The Idea Dude


Friday, January 27, 2006

The People's Revolution or Is it?

The theme of Esther Dyson's upcoming PC Forum 2006 is "Erosion of Power: Users in charge". She quotes Barry Schwartz a psychologist who argues that all this freedom and myriad of choices do not always result in happiness. I would agree. I think there's a dangerous theme in product management and marketing today that says give customers what they want and give them thousands of choices. The rationale is that if you do this, you will please all the people all the time. Urgh! Here are a couple of thoughts why this may backfire on you.

Trap #1. Asking your customers what they want. Many customers will tell you what they think you want to hear not what they really want. Harry Beckwith, marketing guru, recounts the story of kids who told an interest group they wanted CD players of all different colors but on the way out they all picked a black one as the complementary gift! Also, if you have ever been a recipient of a RFI (request for information) or RFP (request for proposal), you will also know that the list is really a union of all the players in the domain and whatever academics have been promoting at conferences. Why? The customer is not usually the expert and he or she will cover the bases by merging all the features that you have and the 100 competitors that you may have (and throw in the need for a fusion-powered water kettle to boot). The key here is focus on your competence and be the best at solving a particular need (hopefully the one that people are willing to pay for).

Trap #2. Give the customers choice. Sales teams love this because it means they can satisfy the customer no matter the situation. Choice in itself is not a bad thing. But it can cripple your company needlessly by trying to be the Swiss knife of your domain. The saying, "Jack of all trades but master of none" is relevant here. We should take a leaf out of the Apple book i.e. iPods were always white (the second great innovation? they are now also black!). I think the number of people who refused to buy the iPod because it didn't come in the color of their choice must be in the minority. A staggering 42 million iPods has been sold since it's inception, 14 million in the last quarter. Henry Ford would be proud (except if he was at Apple, the iPod would have been black!). Ever wonder why bad restaurants tend to be the ones with a zillion things on the menu? Be careful of dying from a thousand cuts (er....features).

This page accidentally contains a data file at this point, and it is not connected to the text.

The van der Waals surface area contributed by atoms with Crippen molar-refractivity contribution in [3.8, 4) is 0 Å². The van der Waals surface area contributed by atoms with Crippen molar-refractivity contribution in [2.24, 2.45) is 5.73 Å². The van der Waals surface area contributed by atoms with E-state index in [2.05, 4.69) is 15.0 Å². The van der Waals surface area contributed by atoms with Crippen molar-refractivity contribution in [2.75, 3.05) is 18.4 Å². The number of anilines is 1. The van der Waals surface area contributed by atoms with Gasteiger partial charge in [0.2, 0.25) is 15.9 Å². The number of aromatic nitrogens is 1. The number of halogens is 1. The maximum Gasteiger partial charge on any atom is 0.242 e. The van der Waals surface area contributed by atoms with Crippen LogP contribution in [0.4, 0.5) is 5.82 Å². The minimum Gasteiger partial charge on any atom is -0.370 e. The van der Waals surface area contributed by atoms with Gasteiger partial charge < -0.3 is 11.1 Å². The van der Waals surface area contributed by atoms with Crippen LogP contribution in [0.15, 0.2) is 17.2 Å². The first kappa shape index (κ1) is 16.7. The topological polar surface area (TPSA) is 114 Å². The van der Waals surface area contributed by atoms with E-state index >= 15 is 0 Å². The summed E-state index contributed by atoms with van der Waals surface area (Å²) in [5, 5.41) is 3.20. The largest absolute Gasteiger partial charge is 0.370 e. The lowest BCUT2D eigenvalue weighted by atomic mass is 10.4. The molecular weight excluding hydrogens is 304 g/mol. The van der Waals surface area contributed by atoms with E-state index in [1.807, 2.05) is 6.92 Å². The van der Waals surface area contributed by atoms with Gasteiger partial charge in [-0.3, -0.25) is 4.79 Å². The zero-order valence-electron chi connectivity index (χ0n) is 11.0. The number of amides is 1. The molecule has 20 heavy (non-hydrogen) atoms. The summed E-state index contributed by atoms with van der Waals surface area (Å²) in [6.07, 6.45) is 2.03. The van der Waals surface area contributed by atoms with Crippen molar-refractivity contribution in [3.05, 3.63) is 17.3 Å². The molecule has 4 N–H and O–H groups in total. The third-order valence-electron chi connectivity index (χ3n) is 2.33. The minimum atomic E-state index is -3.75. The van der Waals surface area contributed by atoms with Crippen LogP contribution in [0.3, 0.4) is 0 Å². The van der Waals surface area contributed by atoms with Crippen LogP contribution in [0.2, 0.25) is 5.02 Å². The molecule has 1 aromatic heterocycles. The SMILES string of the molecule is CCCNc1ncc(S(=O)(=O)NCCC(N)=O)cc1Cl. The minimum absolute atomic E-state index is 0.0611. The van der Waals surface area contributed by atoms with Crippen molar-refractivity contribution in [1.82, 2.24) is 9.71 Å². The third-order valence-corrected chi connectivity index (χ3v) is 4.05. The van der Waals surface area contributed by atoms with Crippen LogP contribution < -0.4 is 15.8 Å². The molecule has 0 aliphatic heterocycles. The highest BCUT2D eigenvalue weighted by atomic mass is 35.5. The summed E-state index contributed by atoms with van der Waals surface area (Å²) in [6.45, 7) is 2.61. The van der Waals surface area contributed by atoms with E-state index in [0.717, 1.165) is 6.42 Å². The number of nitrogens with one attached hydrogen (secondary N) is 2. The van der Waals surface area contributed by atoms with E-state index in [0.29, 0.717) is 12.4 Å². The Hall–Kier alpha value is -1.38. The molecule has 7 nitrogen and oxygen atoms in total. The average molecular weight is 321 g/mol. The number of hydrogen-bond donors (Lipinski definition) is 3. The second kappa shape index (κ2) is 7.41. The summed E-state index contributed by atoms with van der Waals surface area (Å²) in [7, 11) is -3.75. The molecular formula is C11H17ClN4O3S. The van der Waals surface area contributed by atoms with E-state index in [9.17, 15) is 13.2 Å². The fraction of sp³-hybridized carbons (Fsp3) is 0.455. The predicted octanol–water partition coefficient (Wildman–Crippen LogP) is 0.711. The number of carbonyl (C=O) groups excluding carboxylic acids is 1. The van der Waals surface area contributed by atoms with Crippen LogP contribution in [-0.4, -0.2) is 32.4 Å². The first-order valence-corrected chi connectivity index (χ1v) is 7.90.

Trap#3. Customers like to choose. Most people are followers not leaders. If you don't believe me, listen to the table next to you the next time you're at a restaurant. It's often, "I can't decide, what are you having?". Similar conversations occur at cinemas, shopping malls etc. Customers actually don't like to be wrong. That explains why Amazon's recommendation engine is so powerful, and many of the paid advertising shows on TV use celebrities or use testimonials. That's why we do white papers and we get endorsements from experts. Customers think they like to choose, but often the choice, explicitly or implictly is made for them. The thought here is help your customer choose.

Back to the future, it's probably not so much about users in charge but perhaps more about the blurring between producers and consumers and barriers to market. Users are now exposed to so much choice at breakneck speed, all they really need is someone to help them make their choice without making it obvious.

So next time you decide...ask yourself...did you really make that decision or did someone make it for you...

So is it Web 2.0! or Web 2.0? ...maybe it's what follows Web 2.0 that's important...


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